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Record Of The Elgee Family

By William H. Elgee


Among the members of the Elgee family in the Atlantic Provinces of Canada it has been accepted that the earliest of our forefathers here carrying the name was Alexander, who came with the Loyalists to St. John, in 1783. He and Capt. John MacLean were said to have owned land on King Street, St. John. From there he continued to Grand Lake in Queens County, and obtained a grant of land in Lower Cumberland Bay. His farm was that first above the junction of the two roads, one from Young’s Cove, and the other from Cumberland Point, both leading to Upper Cumberland Bay. The school house in which the writer of these notes began his public education, now called the Edgewater School, is a landmark at that junction, for it sits on the lake side of the road and at the lower line of that lot. The school ground, however, if my childhood memory serves me right, is taken from the farm below the line. I have seen, at the home of Burtis MacLean, at Cumberland Point, a copy of the original grand with Alexander’s name on that lot, No. 10.
The fundamental source of my information about the family was in the recollections of my father, Merrit C. Elgee, 1863-1945, who, in my judgment, had the most knowledge of the traditions and the members of the different generations possessed by any in the connection. He retained in his memory most of the names back to the Loyalist, and,

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in addition to much that I had already gleaned from him, he gave me, when he was nearly 80 years of age, as full an account as he was able, which I committed to paper.
Alexander’s original lot was owned, in my boyhood, by Willard Colwell, and well can I remember, at seven years of age, being permitted in school hours to go to that house to get from Mrs. Colwell a half-pail of water to wet the palates of the twenty children in the school. Afterward one of the sons, Arthur Colwell, returned and carried on the farm well into the twentieth century.
One problem remains unsolved: Was not Alexander very young when he came? We do not know the date of his birth; but we do have the date of his marriage, 1797; and that of his death, 1853. The tradition from my father represented him as a very old man at the time of his death. Even if he lived to be ninety he would have been only twenty on arrival. That also would leave him unmarried until the age of thirty-four, unusual in that day. It would seem improbable that he could begin on a bush farm before the age of twenty; even then how could he do it alone? Who was with him? Mrs. Esther Clark Wright, in her book on the Loyalists, lists others under the names: Algee, Algie, Elgee, but of whom we know nothing, as:
David . . . . to Queens County
James . . . . to Kings? County
John, arrived 1785 . . to Queens County

It seems doubtful that they could have stayed in New Bruns-


Wick and raised children or the families would have met. The lack of any hint of these names in the tradition makes it fairly sure that they did not continue to have any close relation with Alexander. Where were his parents? What were their names? These are unsolved problems.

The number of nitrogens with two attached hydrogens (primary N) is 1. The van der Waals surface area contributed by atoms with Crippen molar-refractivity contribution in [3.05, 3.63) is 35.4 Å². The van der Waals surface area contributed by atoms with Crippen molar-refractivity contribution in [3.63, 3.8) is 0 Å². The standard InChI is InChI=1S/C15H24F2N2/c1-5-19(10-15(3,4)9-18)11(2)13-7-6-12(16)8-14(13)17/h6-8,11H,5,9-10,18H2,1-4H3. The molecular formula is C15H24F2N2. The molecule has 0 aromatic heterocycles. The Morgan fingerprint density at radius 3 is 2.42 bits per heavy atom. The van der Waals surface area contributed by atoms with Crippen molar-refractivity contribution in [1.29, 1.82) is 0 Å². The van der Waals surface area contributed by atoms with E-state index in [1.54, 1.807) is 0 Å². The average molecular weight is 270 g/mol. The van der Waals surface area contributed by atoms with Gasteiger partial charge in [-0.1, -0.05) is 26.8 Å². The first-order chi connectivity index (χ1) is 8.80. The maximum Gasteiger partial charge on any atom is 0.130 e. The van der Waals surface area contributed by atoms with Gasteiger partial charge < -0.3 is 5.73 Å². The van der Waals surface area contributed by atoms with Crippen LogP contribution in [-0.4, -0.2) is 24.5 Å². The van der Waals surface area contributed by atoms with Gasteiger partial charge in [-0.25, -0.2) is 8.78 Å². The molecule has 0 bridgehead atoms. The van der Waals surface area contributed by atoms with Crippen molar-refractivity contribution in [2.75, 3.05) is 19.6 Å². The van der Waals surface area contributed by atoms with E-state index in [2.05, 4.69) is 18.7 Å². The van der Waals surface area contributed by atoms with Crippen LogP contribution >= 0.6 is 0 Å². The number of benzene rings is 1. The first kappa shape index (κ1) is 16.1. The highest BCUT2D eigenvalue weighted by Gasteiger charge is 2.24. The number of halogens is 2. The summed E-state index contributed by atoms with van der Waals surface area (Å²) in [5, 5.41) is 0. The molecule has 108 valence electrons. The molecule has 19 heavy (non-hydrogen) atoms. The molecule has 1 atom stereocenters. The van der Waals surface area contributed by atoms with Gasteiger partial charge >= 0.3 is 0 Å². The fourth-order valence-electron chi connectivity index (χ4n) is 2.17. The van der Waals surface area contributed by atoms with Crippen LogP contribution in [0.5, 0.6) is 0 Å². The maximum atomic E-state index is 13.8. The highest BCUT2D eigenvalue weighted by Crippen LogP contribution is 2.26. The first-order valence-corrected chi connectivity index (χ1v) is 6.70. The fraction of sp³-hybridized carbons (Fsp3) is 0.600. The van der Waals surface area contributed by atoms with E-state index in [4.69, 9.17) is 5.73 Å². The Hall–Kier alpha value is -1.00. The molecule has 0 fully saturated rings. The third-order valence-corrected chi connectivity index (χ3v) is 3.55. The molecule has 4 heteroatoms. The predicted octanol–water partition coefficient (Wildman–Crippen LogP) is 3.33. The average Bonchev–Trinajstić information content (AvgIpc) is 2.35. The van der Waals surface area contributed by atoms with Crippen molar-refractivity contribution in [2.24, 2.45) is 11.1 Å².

There are two possible sources of the Elgee name in the British Isles, of which I know, one in Scotland and one in Ireland. My father’s memory held the tradition that Alexander had come from Scotland to the American colonies, and from there to New Brunswick. This is confirmed by the manifest lists of the Loyalist ships, and by the researches of Mrs. Wright in New York, so that in her book he is listed as from Scot./N.Y. Also father said that the Elgees and the MacLeans of Cumberland Bay were from the same part of Scotland; and that Hector MacLean’s son Walter, of father’s generation became captain of one of Vanderbilt’s yachts, visited Scotland, and found the two names in the same cemetery.
In my work in Church History, the minor in my postgraduate study, I found in “The Covenanters”, Vol. II, by J. King Howison, that James Algie was hanged for his faith at the Paisley Cross, on October 3, 1685, along with John Park. They were tenants on a small farm of Kennishead in Eastwald. They would not sign the Test Act. This was in the persecution under Graham of Claverhouse. That form of the name is to be linked with the fact that my grandfather, John, spelled his name Algee, as I have


seen his initials, J.A., on his carpenter’s tools; also the fact that on the original land grant the name is Alexander Algee; that the same spelling is to be found in original church records in Cumberland Bay; and that in the manifest lists the name is spelled both ways.
In Ontario there are people who spell their name Algie; and others Elgie. C.G. Elgie was a well-known lawyer and alderman of Toronto. Father found in an agricultural paper the record of an Elgie family in the area of Sault Ste. Marie.
Robert Algie came from the Niagara Peninsula to Moncton when the Eaton store was opened. Members of that family trace their descent from a brother of the martyr, James Algie, and have a full family tree of that branch. Mrs. Robert Algie has been kind enough to procure for me a copy. The earliest form of the name is there given as Algeo. The record reads:

Jacobo Algeo. Born about 1420. Died 1489. Crawford the historian, Metcalf, and others agree in stating that the first of the name to settle in Scotland came from Rome in the train of Thoimas de Tardas, Abbot of Paisley, in the year 1452. He was a Notary Public and connected with the Monastery. When the Town of Paisley was erected into a Burgh of Bardny by King James the Fourth on 19th August, 1422, the name of Jacobo Algeo appears in the list of the original fenars as the proprietor of the piece of land known as the Blade Yarde.”

During both recent wars, members of that family, from different parts of the Commonwealth, one of whom received the Victoria Cross, have visited Scotland and examined the monument at Paisley Cross carrying the two names